January 18, Earth Time
I wish Max would treat me like a woman.
An hour ago, at dinner, John Armitage proposed a toast, especially for my benefit. He loves to play the gallant. Big man, silver mane, very blue eyes, a porcelain smile. The head of WSC, the perfect example of the politician-scientist.
“To the colony,” he announced, raising his glass. “May Epsilon love them and keep them. May it only be transmittal trouble.”
“Amen,” Max said.
We drank. Taylor Bishop put down his glass precisely. Bishop is a gray little man with a diffident voice that belies his reputation as the best biochemist in the system. “Has Farragut hinted otherwise?” he asked mildly.
Armitage frowned. “It would be scarcely prudent for Senator Farragut to alarm the populace with disaster rumors.”
Bishop looked at him out of his pale eyes. “Besides, it’s an election year.”
The silence was suddenly ugly.
Then Armitage chuckled. “All right,” he said. “So the Senator wants to be a national hero. The fact still remains that Epsilon had better be habitable or Pan-Asia will scream we’re hogging it. They want war anyway. Within a month--boom.”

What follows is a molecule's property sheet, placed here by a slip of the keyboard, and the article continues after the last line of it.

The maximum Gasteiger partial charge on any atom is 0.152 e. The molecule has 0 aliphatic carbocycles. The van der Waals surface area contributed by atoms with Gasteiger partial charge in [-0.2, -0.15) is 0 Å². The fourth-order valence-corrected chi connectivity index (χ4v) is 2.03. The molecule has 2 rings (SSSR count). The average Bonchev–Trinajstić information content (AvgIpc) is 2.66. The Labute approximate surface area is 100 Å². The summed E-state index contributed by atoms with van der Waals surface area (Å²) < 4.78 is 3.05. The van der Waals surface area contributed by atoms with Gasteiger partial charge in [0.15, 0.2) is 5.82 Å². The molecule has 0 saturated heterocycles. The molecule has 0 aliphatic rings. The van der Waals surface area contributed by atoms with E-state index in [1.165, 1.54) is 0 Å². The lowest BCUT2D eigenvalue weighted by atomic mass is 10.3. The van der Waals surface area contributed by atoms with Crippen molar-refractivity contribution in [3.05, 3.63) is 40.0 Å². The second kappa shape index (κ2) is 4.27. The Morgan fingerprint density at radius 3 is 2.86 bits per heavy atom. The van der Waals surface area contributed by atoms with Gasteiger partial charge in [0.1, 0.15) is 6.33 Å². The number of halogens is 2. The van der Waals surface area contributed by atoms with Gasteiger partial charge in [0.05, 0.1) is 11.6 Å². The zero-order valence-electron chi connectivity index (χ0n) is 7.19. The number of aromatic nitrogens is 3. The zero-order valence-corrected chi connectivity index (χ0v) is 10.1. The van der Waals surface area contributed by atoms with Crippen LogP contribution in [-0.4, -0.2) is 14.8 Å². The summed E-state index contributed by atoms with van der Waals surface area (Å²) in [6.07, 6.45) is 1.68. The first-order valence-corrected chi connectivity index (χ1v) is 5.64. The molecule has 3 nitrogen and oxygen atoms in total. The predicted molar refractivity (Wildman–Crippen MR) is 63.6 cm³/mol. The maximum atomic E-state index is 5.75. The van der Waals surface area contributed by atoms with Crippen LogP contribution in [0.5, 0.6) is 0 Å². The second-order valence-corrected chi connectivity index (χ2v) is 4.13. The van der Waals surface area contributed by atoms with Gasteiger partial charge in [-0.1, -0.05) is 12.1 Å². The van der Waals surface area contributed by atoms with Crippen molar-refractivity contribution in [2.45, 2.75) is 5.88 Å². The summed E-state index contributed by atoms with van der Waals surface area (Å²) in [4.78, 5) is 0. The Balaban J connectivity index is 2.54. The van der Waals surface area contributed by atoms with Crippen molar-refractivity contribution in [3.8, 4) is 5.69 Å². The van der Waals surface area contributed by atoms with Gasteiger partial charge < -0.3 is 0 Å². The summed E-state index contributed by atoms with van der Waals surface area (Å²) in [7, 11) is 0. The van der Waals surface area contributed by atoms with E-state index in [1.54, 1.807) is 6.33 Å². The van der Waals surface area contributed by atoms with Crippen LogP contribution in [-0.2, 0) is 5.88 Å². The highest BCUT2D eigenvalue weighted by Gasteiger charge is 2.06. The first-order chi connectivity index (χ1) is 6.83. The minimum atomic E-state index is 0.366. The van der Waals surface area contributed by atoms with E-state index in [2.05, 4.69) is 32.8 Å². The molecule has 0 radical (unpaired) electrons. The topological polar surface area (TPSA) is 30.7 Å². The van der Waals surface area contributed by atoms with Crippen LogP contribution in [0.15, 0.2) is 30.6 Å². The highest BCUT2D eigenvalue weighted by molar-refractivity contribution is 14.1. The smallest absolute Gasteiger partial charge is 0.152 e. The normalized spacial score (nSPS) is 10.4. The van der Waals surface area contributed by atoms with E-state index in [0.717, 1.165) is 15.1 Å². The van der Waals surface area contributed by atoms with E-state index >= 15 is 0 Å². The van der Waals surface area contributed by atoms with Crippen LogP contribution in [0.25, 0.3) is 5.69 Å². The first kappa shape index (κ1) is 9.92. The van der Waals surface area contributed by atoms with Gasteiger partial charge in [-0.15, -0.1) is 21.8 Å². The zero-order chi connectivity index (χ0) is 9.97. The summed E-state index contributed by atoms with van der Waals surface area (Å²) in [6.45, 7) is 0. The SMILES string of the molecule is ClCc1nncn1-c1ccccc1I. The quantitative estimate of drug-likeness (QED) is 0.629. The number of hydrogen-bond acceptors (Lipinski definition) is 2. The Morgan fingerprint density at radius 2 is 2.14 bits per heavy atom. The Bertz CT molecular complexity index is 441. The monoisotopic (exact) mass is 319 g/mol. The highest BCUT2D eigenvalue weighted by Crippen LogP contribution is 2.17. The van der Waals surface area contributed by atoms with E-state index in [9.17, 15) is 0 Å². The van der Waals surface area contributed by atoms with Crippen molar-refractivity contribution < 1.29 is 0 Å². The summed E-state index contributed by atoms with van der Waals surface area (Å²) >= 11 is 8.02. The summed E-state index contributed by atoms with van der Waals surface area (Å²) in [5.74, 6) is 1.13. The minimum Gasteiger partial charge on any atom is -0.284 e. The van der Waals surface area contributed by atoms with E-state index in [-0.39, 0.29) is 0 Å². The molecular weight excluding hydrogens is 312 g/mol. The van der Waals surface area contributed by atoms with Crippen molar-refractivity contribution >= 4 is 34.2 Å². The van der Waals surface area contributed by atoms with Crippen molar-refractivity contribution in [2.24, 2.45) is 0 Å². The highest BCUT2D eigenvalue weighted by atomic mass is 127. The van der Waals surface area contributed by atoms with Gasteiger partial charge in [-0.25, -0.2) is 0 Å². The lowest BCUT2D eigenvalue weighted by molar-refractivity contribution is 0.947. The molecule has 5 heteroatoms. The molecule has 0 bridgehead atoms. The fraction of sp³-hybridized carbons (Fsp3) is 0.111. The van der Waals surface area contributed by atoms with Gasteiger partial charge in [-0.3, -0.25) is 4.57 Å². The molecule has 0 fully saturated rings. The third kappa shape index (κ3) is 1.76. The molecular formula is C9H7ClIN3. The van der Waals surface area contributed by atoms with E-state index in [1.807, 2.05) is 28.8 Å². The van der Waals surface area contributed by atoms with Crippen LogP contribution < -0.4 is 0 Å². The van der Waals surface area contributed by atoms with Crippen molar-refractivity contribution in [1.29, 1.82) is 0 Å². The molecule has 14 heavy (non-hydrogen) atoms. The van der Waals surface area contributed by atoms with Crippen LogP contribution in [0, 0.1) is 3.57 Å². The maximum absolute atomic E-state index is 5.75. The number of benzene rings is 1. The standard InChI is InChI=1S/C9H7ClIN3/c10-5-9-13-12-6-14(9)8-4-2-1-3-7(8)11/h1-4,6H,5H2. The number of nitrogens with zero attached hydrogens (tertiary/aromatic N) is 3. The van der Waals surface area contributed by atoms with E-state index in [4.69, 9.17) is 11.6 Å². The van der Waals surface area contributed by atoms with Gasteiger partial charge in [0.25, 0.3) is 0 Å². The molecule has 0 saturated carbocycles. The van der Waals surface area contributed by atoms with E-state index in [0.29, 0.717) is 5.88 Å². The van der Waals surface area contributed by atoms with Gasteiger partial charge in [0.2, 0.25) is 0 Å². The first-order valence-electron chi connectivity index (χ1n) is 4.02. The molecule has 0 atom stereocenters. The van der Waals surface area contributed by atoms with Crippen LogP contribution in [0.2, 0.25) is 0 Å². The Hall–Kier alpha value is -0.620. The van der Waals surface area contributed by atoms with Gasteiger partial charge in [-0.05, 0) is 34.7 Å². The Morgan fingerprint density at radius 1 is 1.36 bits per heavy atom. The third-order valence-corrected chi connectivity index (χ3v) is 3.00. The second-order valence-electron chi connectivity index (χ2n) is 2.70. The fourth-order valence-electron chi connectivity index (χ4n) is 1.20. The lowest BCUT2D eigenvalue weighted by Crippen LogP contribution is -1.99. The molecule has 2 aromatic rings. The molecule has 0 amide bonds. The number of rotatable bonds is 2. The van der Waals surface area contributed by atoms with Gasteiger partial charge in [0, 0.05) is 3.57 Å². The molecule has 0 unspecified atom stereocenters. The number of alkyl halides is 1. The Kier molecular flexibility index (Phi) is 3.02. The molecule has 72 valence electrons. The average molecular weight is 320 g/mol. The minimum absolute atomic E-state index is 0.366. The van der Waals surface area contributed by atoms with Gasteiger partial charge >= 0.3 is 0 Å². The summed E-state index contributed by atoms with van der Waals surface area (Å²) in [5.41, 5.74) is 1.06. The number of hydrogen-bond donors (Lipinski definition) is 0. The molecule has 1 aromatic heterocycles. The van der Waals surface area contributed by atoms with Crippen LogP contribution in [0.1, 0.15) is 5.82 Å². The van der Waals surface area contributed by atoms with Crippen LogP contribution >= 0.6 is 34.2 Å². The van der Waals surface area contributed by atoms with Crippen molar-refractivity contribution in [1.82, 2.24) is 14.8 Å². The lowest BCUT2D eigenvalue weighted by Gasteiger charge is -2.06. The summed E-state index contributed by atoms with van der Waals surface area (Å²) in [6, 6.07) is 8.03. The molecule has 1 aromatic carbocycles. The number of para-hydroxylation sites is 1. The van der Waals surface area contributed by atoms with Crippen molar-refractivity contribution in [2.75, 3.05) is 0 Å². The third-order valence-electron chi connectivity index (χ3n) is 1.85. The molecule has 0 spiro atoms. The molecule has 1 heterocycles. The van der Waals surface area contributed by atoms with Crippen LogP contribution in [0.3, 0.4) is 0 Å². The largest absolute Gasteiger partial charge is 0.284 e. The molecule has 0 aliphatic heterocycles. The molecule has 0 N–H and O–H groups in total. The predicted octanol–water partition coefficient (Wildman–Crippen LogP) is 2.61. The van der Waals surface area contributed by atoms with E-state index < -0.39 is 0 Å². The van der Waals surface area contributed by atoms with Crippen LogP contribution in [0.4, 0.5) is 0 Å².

For a moment, I was afraid he was going to make a speech about Earth’s suffocating billions, the screaming tension of the cold war, and the sacred necessity of Our Mission. If he had, I’d have gotten the weeping shrieks. Some responsibilities are too great to think about. But instead he winked at me. For the first time, I began to realize why Armitage was the Director of the Scientists’ World Council.
“Hypothesis, Greta,” he said. “Epsilon is probably a paradise. Why should the test colony let the rest of the world in on it? They’re being selfish.”
I giggled. We relaxed.
After supper, Armitage played chess with Bishop while I followed Max into the control room.
“Soon?” I said.
“Planetfall in eighteen hours, Doctor.” He said it stiffly, busying himself at the controls. Max is a small dark man with angry eyes and the saddest mouth I’ve ever seen. He is also a fine pilot and magnificent bacteriologist. I wanted to slap him. I hate these professional British types that think a female biochemist is some sort of freak.